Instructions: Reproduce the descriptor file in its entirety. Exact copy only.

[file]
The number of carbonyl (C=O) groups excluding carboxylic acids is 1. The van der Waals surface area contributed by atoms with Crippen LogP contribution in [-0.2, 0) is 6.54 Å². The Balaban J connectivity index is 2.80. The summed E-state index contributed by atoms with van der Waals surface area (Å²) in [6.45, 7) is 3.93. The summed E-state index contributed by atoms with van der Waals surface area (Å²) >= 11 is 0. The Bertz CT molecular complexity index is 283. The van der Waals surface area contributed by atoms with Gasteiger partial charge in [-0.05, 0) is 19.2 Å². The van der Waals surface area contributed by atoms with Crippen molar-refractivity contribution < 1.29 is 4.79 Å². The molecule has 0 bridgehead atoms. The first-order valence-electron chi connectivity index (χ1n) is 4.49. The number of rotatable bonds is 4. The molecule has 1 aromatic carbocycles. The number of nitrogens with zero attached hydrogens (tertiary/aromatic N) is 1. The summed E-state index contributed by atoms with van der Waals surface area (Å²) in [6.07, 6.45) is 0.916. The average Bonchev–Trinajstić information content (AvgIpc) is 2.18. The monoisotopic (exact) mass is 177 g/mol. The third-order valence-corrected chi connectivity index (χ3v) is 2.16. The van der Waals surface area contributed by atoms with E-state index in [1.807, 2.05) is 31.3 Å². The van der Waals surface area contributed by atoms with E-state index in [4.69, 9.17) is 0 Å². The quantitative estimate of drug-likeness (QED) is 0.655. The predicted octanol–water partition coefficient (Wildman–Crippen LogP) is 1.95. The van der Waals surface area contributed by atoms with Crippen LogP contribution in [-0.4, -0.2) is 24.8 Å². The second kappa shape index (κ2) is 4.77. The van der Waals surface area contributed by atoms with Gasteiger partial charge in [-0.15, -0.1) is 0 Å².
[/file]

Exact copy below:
The number of carbonyl (C=O) groups excluding carboxylic acids is 1. The van der Waals surface area contributed by atoms with Crippen LogP contribution in [-0.2, 0) is 6.54 Å². The Balaban J connectivity index is 2.80. The summed E-state index contributed by atoms with van der Waals surface area (Å²) in [6.45, 7) is 3.93. The summed E-state index contributed by atoms with van der Waals surface area (Å²) >= 11 is 0. The Bertz CT molecular complexity index is 283. The van der Waals surface area contributed by atoms with Gasteiger partial charge in [-0.05, 0) is 19.2 Å². The van der Waals surface area contributed by atoms with Crippen molar-refractivity contribution < 1.29 is 4.79 Å². The molecule has 0 bridgehead atoms. The first-order valence-electron chi connectivity index (χ1n) is 4.49. The number of rotatable bonds is 4. The molecule has 1 aromatic carbocycles. The number of nitrogens with zero attached hydrogens (tertiary/aromatic N) is 1. The summed E-state index contributed by atoms with van der Waals surface area (Å²) in [6.07, 6.45) is 0.916. The average Bonchev–Trinajstić information content (AvgIpc) is 2.18. The monoisotopic (exact) mass is 177 g/mol. The third-order valence-corrected chi connectivity index (χ3v) is 2.16. The van der Waals surface area contributed by atoms with E-state index in [1.807, 2.05) is 31.3 Å². The van der Waals surface area contributed by atoms with E-state index in [4.69, 9.17) is 0 Å². The quantitative estimate of drug-likeness (QED) is 0.655. The predicted octanol–water partition coefficient (Wildman–Crippen LogP) is 1.95. The van der Waals surface area contributed by atoms with Crippen LogP contribution in [-0.4, -0.2) is 24.8 Å². The second kappa shape index (κ2) is 4.77. The van der Waals surface area contributed by atoms with Gasteiger partial charge in [-0.15, -0.1) is 0 Å².